– MRL
    Commented Mar 12, 2020 at 19:56
  • The UX member(s) as the driving force behind stories is better understood in the context of features, which are owned by Product Management. UX is often part of or has an informal connection to Product Management.
    – Benjamin S
    Commented Mar 13, 2020 at 15:35

Generally, and I say this generically as your process and mileage may vary:

  1. The Product Owner should have the requirements:

Perhaps a requirement is:

We need a grid to show Customer Details

  1. Ideally, this will be groomed. Where a lead, the PO and stakeholders who are in the process can look at the requirements and define something more workable:

    We need a grid, that is suitable for Mobile, and shows Customer Name, Email, and exandable box with address, which is editable on the click of an edit icon

  2. Assuming this is considered workable and put into the backlog. Then during the Sprint Planning the team should be able to identify complexity and requirements that aren't known. A possible problem might be:

    We do not have a grid framework that we know can do all of this.

If so, what we have done is create a spike for a POC if the task feels too big and unknown.

We want to use Angular's Material Grid, but we can't be sure if this is 3 points, 21, or impossible without a ton of hacking.

  1. Assuming that isn't the case, and the team can agree on complexity, then it gets slotted in to the sprint.

    4b. If that isn't the case, then slot the spike into the POC, along with review or demo. And do the actual work in a future sprint.

In my various experiences (Full Stack), any unknown adds a ton of risk. A ton of risk / unknowns means more points. The challenge of course is generally organizations who aren't really Agile, and so delaying work for a Spike isn't possible. With a good scrum master and a few successful sprints though, it becomes easier when the team can confidently say:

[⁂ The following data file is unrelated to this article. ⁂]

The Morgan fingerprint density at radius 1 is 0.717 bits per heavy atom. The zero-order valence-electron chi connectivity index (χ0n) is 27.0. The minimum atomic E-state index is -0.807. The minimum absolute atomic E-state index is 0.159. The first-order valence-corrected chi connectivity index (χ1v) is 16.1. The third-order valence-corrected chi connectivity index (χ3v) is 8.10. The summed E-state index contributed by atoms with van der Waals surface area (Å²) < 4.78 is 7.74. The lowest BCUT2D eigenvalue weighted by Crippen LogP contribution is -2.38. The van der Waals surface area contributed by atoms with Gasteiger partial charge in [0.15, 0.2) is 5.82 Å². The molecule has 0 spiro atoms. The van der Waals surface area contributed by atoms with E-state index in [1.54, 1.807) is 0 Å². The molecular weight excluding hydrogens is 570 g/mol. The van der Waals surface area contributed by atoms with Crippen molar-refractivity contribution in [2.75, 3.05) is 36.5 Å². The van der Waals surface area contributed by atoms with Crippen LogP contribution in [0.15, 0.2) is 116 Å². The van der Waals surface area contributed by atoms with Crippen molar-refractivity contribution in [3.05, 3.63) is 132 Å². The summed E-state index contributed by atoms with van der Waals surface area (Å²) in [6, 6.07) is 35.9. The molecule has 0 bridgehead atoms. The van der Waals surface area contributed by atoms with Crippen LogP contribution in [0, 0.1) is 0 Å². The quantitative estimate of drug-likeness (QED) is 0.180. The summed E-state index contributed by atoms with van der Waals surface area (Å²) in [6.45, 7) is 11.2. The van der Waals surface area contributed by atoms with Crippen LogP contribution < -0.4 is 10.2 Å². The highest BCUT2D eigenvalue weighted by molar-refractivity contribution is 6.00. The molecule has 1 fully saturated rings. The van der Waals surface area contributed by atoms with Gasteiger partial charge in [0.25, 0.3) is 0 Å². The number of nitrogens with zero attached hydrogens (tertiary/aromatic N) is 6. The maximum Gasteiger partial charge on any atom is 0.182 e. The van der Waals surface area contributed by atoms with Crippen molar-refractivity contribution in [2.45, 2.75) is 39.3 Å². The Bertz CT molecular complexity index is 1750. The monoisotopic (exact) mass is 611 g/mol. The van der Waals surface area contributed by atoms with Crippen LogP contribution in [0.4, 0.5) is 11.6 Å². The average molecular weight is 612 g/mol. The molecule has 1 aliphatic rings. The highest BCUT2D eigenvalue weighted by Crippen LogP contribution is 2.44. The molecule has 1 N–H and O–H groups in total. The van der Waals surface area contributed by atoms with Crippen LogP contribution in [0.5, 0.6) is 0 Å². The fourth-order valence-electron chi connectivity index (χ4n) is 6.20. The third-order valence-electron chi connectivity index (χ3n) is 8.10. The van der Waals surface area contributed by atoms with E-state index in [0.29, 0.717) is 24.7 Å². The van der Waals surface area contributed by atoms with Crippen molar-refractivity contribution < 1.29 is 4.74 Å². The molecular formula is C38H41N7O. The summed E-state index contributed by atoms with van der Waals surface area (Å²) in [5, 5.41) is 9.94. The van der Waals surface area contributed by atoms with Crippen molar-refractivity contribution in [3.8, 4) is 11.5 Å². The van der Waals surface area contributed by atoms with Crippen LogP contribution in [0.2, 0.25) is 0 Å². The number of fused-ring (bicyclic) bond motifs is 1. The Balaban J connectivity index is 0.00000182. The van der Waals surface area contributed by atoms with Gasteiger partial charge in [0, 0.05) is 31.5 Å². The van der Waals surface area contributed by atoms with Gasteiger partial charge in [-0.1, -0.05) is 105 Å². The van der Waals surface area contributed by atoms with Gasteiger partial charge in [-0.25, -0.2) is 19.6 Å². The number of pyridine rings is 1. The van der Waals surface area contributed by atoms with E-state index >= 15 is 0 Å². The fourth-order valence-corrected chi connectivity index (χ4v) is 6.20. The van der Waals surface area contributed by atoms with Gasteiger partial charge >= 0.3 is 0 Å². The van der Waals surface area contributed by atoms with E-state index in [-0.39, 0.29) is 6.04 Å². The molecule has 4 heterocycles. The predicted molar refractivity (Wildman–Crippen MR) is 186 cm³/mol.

We are realistic in our estimates, and our successful Sprints and rapid delivery are because of the process.

  • 1
    This doesn't answer the question. User stories come before the design and development process. So they don't describe that the data should be presented in a grid. User stories describe - with a lot of surrounding context - why the user wants to view the data on a mobile device for example.
    – jazZRo
    Commented Mar 11, 2020 at 9:38
  • @jazZRo, yes you are correct. my point was supposed to mirror Ren's answer, but I guess I lost the answer in my longer than expected answer. Commented Mar 11, 2020 at 12:14

I would second Ren's answer in that anyone can write a user story and it's the PO's job to prioritise them.

I think your question should be who is involved with story refinement. This is the process is getting a story to meet you DoR (Definition of Ready).

Depending on how you work, ready may mean many things, but if the story impacts on UX in some way then the UX resource should have input into the refinement.

It's very common for a story to enter the backlog, enter refinement and then end up with so many unknowns that the development team can't start work. It's also common for a story to enter the backlog with so many unknowns that a UX designer cannot proceed either.

This for me is where UX comes into its own, picking up those stories, engaging with the various stakeholders and getting the answers to the unknowns and getting stories ready to work on.